Welcome to the main event.
I put myself in a corner where I had nowhere to turn back to. Fear is now my main opponent and there are no safe escape routes. All escape routes would make me obtain a label of “hypocrite” or “chickening out” at the last second. I’m in the corner where I see fear across from me.
Before the fight with fear, I ended up meeting @JasonShen because he was featured in the SFGate article that would tell me about Rejection Therapy. Therefore, that article has brought me to this fight with fear eight months later.
We talked about why we both did Rejection Therapy, our mindset to being detached to an outcome, and other topics that came and went. I had some awesome French Toast to get me going.
On top of that I took the leftovers.
After that, he went off to do his own thing and I went off to start fighting the fear.
I walked for half an hour to where the mall is to find more people. There were hundreds of people in the mall’s food plaza! Then I realized, I totally forgot to bring the sketchpad, which was going to be used in this bout with fear.
I could’ve either left right then and there or could’ve changed it up. I decided to change it up.
I took a train to San Francisco’s Mission District. San Francisco is one of those cities that has different neighborhoods. Each neighborhood has its own type of people, own type of style, and own type of feel to it. Within the Mission District, there’s a lot of different neighborhoods in there too.
For this round, I decided to walk from 16th and Valencia St. to 26th and Valencia St., where my favorite cookie place was.
Along the way, I would attempt as many Random Acts of Courage as my body would allow.
This area isn’t the most populated area.
The funny breakdown would probably be 75% hipster, 25% older folks, and a guy named Matt as the only Asian guy in sight. (There were actually a few but it was few and far between when I personally went there today.)
I chose this area because it was sparse enough to start the fight with fear but not an empty lot where I would have a hard time finding people.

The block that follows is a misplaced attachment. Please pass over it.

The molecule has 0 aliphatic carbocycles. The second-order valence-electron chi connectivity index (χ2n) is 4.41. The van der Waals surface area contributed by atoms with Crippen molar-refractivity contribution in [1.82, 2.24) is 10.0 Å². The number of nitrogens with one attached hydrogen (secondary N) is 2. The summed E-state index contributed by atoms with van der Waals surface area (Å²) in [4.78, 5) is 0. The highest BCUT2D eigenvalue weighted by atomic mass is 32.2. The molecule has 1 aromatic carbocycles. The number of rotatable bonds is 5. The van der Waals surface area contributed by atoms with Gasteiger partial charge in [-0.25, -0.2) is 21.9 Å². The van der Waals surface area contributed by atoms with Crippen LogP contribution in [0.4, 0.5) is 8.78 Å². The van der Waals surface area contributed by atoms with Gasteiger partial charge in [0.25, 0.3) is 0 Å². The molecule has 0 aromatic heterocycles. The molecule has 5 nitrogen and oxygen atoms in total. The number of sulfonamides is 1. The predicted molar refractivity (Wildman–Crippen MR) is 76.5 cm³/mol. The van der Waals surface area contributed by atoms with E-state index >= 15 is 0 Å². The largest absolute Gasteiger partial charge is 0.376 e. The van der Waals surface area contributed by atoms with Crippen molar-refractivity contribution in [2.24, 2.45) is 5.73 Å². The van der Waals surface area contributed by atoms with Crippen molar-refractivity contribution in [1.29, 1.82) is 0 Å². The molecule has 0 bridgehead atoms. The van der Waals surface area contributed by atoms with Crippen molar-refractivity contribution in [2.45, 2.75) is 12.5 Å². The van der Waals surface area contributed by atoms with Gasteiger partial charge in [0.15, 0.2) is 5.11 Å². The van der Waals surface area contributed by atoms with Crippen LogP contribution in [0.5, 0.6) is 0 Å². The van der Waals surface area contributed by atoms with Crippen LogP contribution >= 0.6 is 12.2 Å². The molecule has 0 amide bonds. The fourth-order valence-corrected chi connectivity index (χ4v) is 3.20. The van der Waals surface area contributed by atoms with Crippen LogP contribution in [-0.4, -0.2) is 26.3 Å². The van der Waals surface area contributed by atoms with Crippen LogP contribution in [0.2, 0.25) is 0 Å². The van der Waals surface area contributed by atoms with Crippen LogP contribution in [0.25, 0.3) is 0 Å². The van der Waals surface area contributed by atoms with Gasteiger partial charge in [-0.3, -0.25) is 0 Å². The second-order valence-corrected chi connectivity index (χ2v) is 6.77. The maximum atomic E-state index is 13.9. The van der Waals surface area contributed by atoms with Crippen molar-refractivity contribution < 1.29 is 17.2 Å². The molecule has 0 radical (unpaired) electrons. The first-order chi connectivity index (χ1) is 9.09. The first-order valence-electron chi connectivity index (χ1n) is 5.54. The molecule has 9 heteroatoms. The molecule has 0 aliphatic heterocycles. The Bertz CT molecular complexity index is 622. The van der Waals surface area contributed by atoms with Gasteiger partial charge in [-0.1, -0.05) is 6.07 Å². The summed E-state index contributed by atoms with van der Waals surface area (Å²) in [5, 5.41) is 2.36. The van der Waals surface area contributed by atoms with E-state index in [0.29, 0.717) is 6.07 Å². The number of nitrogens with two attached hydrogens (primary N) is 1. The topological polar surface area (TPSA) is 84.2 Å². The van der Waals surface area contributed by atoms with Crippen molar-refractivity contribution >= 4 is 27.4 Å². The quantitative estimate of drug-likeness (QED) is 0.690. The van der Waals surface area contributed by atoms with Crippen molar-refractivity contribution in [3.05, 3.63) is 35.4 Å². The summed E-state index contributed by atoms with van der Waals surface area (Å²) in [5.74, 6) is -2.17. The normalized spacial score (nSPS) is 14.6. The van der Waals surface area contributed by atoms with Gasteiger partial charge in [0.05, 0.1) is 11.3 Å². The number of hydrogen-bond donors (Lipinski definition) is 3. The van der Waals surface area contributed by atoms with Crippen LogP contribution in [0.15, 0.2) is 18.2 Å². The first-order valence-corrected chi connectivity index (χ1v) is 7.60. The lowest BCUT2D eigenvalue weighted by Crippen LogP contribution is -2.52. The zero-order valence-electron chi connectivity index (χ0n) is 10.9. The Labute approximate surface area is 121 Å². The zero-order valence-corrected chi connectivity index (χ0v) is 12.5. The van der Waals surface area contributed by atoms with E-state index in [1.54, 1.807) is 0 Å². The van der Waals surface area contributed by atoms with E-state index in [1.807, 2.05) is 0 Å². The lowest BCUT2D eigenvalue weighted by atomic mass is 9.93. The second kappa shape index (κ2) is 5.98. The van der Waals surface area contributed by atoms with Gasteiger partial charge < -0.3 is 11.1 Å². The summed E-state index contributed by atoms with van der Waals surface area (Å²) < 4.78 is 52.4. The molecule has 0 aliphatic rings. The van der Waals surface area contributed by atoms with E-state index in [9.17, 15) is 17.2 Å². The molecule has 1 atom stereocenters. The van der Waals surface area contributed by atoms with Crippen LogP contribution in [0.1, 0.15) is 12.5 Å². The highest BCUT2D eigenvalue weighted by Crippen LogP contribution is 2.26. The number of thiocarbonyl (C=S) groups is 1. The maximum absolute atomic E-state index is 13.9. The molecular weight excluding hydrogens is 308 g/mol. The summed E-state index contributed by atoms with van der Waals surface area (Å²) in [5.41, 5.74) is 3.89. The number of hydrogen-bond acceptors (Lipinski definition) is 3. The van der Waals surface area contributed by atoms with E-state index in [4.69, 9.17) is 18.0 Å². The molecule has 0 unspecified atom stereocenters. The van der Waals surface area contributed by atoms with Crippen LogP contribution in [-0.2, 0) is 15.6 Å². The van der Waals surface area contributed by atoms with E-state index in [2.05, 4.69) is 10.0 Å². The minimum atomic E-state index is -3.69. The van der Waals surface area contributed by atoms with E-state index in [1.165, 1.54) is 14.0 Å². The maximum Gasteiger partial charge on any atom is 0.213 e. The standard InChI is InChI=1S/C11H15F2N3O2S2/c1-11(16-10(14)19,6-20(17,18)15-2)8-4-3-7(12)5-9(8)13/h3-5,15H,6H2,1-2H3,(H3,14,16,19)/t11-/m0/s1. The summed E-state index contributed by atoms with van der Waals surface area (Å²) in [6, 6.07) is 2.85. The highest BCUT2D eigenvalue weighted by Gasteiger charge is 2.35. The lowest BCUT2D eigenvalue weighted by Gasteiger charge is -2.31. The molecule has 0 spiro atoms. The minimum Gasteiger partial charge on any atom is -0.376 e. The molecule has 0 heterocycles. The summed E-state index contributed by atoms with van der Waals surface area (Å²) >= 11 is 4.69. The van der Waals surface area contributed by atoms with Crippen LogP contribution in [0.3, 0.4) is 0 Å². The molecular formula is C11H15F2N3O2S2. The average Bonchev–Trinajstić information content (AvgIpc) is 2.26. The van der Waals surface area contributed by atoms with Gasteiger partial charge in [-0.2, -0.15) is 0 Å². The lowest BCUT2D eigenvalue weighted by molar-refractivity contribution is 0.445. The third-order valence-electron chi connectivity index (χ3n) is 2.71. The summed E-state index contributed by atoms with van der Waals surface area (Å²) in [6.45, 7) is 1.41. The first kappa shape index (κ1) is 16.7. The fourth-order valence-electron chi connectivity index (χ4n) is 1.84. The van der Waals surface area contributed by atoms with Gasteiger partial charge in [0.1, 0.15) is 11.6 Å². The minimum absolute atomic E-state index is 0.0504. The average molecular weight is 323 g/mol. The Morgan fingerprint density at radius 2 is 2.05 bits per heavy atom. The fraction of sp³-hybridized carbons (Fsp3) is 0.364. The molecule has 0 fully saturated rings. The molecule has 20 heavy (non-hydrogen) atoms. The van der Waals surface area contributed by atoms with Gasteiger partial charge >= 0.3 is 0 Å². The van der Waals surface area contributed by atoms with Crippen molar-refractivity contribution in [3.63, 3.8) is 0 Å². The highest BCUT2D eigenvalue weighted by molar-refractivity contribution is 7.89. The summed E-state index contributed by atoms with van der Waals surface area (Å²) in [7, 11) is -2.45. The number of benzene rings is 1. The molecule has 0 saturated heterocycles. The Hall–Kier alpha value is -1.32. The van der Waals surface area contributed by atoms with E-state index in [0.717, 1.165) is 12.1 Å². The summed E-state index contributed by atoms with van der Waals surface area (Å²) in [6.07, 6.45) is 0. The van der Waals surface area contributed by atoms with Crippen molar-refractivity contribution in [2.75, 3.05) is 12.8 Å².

So there’s the backdrop of Round 1.
(The numbered list is 1-50 taken mostly from the Random Acts of Courage website).
I’ll count all of the failures and successes. If it’s a failure, I’ll try it again in the next round.
#2 Say hello to five strangers as you pass them on the street.
1. (To a redhead female): Hello, how’s it going? Her: (very muted) good, how are you? Me: Good.
2. (To a gentleman outside of his car): Hello, have a good one!
3. (To someone walking his dog): *Nods* Hello.
4. (To another girl at the crosswalk, both stopped): Hey, how’s it going? Her: Good. *silence* Me: So why do you have two bags? Her: went to the gym. *silence*Me: So are you from here? Her: Yes. *silence* Then I let it go. More on that in a bit.
5. (To someone walking towards me): Hello. *no response* I laughed after.
#3 Make eye contact with a stranger and don’t look away until they do first.
-I attempted this 32 times and only 7 people made eye contact with me. I looked them directly in the eye until they looked away. I wonder if it’s the California culture where people are more relaxed or if it’s just people walking around not looking at me.
#4 Convince a stranger to have their photo taken with you.
-There was a girl with purple hair that was walking on the other side of the street. I decided to talk to her and ask her if I could be in a photo with her. You could laugh at how awkward it was. She wanted to say no but couldn’t, so I told her, “It’s alright. Have a good one!” and I went off to more walking.
Failure because she was creeped out.
#10 Strike up a conversation with a homeless person.